This assumes you have a free register (e.g, ecx). Writing an equivalent that uses "no registers" is possible (after all the x86 is a Turing machine) but is likely to include a lot of convoluted register and stack shuffling.

Most current OSes offer thread-specific storage accessible by one of the segment registers. You could then simulate "ret" this way, safely:

 pop   gs:preallocated_tls_slot  ; pick one
 jmp   gs:preallocated_tls_slot
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2  
Something like add esp,4 / jmp [esp-4] maybe? By the way, shouldn't the jump in your version be jmp ecx ? – Michael Nov 21 '13 at 18:36
3  
Yes, should have been "jmp ecx", fixed. Your "add esp,4/jmp [esp-4]" doesn't simulate what ret does; it is in fact completely unsafe. There is no gaurantee that an interrupt won't happen between the "add esp,4" and the "jmp [esp-4]", which would trash your return address. – Ira Baxter Nov 21 '13 at 20:09
    
@Griwes: How does that "sti" instruction get executed? The jmp happens first. And, this doesn't prevent your friendly native OS from interrupting you. – Ira Baxter Nov 21 '13 at 22:08

Haven't tested, but you may be able to do a ret without using a GPR like this:

add esp,4
jmp dword ptr [esp-4]
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3  
Not safe; an interrupt can trash the return address. If you "tested" this it would look like it works, but.... – Ira Baxter Nov 21 '13 at 20:10
    
btw: dowrd->dword ;-) – Artur Nov 21 '13 at 21:07
    
@Ira Baxter: In user space (CPL = 3) this should work because interrupts use the CPL0 stack (separate ESP) - assuming that there is no "signal" in Linux that would also destroy the stack. – Martin Rosenau Nov 21 '13 at 21:27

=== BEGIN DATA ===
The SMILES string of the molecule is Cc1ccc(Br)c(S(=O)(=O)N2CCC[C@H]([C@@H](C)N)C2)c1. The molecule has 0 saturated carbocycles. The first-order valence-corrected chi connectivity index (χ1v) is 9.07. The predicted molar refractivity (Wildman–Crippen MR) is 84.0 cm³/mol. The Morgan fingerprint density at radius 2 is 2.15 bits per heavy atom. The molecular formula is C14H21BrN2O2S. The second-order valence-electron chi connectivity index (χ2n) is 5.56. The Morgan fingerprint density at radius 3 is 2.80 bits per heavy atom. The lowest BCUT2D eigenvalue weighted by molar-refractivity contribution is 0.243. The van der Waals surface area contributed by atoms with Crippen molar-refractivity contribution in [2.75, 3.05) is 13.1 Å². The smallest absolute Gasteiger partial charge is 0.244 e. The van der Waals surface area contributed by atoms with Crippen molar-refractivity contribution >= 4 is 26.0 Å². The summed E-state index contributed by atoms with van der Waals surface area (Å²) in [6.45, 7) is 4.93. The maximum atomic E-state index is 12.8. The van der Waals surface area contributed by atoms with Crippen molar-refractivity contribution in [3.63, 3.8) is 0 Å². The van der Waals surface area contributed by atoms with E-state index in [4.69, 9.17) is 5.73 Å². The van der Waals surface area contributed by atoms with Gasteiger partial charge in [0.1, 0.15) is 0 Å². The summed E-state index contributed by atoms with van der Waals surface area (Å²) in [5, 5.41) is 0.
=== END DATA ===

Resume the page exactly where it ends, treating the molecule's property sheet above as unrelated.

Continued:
@MartinRosenau: I thought any interrupt (OS, trap, whatever) pushed at least 3 words on the current stack before any kind of stack switch for tasks tool place. Can you quote chapter and verse in some Intel document? – Ira Baxter Nov 21 '13 at 22:13
push ebp
mov  ebp, esp
mov  ebp, [ebp+4]
mov  [return_address], ebp
nop
pop  ebp

add  esp,4
iret
jmp  [return_address]

.data
return_address dd 0

The nop instruction will deviatee process of the 8080 and skip mov,ebp if the value is not valid or executable and executing the next valid command-add esp,4 and jmp [return_address].It also prevents Killer .EXE from sinking its claws in as Killer.EXE kills bad 8 and 16 bit operations.In VCPI this can be a very frustrating error to debug.Also iret will set a far point return after add esp,4. This is not necessary but in all reagrds to debugging-and that is what you are doing , you are lookign for instruction to which does not uses 8bit mnemonics and wish to exclude them - as you instates this in your first code segment push ebp which is a base pointer.If teh error is ebp 8 bit registers set the nop command under push ebp [base pointer] to which is invalid pushes esp into ebp and delete second mov ebp,esp and enter an iret to where that line existed.

These are two viable options - but I am only a FLAT assembler so what do I know of modeals to whic exceed 2-D format.i ahve merely told you teh instruction to incur the debugging of a gui gpf which is a flat model 32 bit instructionreturn.